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Film Review: The Invention Of The Other (A Invenção Do Outro)
by Rose Finlay

Bruno Jorge, Brazil 2022

In his fascinating documentary, Bruno Jorge joins an expedition deep into the rainforest near the border of Brazil, Peru, and Columbia to make contact with an uncontacted tribe called the Korubo. Due to the ever-increasing threat posed by poachers, illegal loggers, and oil smugglers, tribes like the Korubo are at risk not only of violence, but also of contracting diseases that their immune systems are not adequately capable of fighting off. Led by Bruno Pereira, the general coordinator of the Isolated and Newly Contacted Indigenous People part of FUNAI (the Brazilian National Indian Foundation) and joined by several members of Korubo who had been previously cut off from the tribe, the group venture to the last known location of the tribe and attempt to make contact in order to offer a safer location to settle and also to help vaccinate them against the diseases they will inevitably contract as the outside world encroaches.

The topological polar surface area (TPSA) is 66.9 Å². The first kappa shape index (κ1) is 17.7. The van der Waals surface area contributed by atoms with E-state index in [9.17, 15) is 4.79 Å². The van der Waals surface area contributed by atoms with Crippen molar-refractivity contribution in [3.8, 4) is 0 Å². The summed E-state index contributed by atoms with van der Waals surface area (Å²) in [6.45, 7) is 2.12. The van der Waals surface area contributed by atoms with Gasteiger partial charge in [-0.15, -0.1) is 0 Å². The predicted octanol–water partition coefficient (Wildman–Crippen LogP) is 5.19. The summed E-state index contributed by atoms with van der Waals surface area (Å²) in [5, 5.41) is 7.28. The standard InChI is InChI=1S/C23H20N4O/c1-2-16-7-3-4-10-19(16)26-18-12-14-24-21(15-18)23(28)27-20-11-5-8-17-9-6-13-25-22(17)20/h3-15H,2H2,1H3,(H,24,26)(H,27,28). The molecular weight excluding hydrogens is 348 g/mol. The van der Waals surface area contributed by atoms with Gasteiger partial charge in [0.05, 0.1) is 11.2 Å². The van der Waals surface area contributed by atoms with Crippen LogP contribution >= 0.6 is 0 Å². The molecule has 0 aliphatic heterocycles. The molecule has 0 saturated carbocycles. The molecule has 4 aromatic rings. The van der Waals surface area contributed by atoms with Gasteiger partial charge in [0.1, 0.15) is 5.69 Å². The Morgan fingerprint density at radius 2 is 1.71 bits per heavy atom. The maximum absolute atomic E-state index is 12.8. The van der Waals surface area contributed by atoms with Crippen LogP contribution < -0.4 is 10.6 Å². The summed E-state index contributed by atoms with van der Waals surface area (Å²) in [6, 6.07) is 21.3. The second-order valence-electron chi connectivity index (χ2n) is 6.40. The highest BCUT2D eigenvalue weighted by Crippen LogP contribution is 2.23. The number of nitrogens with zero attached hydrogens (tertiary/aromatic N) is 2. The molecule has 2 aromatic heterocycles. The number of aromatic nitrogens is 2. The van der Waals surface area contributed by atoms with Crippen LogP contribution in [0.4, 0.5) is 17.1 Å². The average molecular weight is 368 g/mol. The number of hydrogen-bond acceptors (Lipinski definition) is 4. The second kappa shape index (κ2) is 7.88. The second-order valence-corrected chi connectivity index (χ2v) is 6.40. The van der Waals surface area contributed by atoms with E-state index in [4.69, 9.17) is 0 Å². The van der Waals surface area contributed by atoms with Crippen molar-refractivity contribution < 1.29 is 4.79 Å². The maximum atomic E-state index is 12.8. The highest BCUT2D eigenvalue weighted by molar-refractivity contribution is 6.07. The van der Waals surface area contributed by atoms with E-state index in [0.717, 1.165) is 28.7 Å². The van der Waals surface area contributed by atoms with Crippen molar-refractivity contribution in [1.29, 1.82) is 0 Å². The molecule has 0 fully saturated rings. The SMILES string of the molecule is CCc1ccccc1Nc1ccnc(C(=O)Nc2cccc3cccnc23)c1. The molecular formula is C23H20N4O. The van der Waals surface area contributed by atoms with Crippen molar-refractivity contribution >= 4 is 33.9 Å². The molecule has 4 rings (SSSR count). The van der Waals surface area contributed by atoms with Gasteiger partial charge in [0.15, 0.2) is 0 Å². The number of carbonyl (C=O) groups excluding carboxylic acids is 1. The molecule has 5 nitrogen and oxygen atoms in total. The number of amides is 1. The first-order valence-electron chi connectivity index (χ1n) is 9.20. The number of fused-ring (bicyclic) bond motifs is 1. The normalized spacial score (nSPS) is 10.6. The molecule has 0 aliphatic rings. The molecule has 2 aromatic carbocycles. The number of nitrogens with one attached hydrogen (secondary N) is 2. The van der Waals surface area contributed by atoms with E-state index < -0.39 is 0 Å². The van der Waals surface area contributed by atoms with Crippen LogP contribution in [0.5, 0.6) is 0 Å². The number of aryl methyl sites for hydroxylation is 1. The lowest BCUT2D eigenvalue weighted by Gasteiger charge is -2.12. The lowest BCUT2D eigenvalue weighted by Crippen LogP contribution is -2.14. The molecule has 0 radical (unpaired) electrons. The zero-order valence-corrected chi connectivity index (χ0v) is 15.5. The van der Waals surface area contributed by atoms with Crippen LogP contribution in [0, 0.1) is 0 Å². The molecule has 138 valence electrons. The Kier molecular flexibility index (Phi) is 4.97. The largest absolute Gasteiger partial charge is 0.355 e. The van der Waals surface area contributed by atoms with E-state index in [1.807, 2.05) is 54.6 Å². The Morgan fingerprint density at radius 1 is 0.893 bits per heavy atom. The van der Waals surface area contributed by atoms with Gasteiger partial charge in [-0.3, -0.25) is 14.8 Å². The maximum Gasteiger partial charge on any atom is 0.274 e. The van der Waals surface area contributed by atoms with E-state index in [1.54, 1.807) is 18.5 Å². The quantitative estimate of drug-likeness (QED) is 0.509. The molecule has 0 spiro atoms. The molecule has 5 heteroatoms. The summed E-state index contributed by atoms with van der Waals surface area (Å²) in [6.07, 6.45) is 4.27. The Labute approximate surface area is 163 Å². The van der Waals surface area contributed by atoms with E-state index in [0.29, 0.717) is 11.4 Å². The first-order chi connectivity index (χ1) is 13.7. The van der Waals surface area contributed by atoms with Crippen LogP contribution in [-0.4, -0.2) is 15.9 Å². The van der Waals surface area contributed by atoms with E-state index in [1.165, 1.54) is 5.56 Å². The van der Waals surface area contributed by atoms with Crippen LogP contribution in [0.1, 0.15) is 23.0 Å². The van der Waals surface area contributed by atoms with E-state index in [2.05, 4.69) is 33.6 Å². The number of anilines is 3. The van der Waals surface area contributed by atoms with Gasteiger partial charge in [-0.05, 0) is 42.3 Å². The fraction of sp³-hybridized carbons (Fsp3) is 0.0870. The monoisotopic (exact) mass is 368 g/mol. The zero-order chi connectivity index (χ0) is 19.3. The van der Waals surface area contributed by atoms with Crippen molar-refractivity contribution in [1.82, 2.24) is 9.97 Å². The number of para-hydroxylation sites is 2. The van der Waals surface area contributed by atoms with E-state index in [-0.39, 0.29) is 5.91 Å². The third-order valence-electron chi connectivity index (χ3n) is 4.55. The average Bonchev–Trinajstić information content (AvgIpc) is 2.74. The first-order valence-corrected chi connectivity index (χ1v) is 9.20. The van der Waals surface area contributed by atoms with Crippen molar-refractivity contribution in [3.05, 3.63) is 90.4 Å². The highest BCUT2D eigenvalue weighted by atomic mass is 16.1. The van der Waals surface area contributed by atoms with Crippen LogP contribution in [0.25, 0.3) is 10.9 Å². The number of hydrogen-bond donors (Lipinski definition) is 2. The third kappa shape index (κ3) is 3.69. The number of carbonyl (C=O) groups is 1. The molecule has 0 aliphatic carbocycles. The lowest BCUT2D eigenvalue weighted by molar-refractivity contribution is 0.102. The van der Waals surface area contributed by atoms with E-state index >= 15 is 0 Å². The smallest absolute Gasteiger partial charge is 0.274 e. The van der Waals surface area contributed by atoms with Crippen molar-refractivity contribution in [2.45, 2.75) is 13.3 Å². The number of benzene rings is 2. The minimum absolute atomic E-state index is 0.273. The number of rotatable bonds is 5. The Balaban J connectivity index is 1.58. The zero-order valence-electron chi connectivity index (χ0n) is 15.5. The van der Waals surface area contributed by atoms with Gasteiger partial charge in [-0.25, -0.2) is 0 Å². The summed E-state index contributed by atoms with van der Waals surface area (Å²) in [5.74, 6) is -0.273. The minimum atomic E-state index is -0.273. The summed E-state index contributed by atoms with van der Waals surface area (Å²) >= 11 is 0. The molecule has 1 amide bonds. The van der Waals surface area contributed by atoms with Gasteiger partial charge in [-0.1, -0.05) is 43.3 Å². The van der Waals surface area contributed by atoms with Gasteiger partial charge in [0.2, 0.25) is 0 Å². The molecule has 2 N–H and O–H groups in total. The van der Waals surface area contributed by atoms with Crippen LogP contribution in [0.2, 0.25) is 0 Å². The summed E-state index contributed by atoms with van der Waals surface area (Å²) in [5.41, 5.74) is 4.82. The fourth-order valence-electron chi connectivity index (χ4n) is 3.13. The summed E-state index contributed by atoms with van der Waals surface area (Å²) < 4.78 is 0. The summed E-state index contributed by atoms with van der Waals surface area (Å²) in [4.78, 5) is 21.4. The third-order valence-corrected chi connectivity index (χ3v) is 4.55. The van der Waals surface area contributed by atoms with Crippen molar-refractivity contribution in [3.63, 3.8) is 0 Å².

Attempting to make contact with the Korubo is a risky business. There are threats on all sides, for not only do the poachers and other illegal inhabitants of the territory not appreciate the work of Pereira and FUNAI, but the indigenous people also do not generally appreciate contact with the outside world. In the past, the Korubo killed six FUNAI workers. However, this time around, likely due to their Korubo companions, the contact is far friendlier, although at times, a little tense. If there is one major flaw of Jorge’s documentary, it is that he largely lets the footage speak for itself. However, the overly simplistic subtitling (perhaps due to the struggles of finding an adequate translator for the Panoan language spoken by the tribe) as well as the utterly foreign perspective of the Korubo sometimes makes it difficult to completely comprehend their words and actions. More context would have truly elevated the documentary into being a genuinely eye-opening and impactful piece about the rights, interests, and perspectives of one of the last indigenous groups without major influence from the outside perspectives. Instead, the Korubo often speak repetitively of only three major topics: food, sex, and killing white people and members of an enemy tribe, the Matis. Is this really representative of the way that they always speak? Or is it merely some form of aggressiveness that they tried to show to the FUNAI workers? Without further context, the documentary runs the risk of reaffirming colonialist ideas about indigenous people, and it truly weakens the potential greater reach of the film to audiences.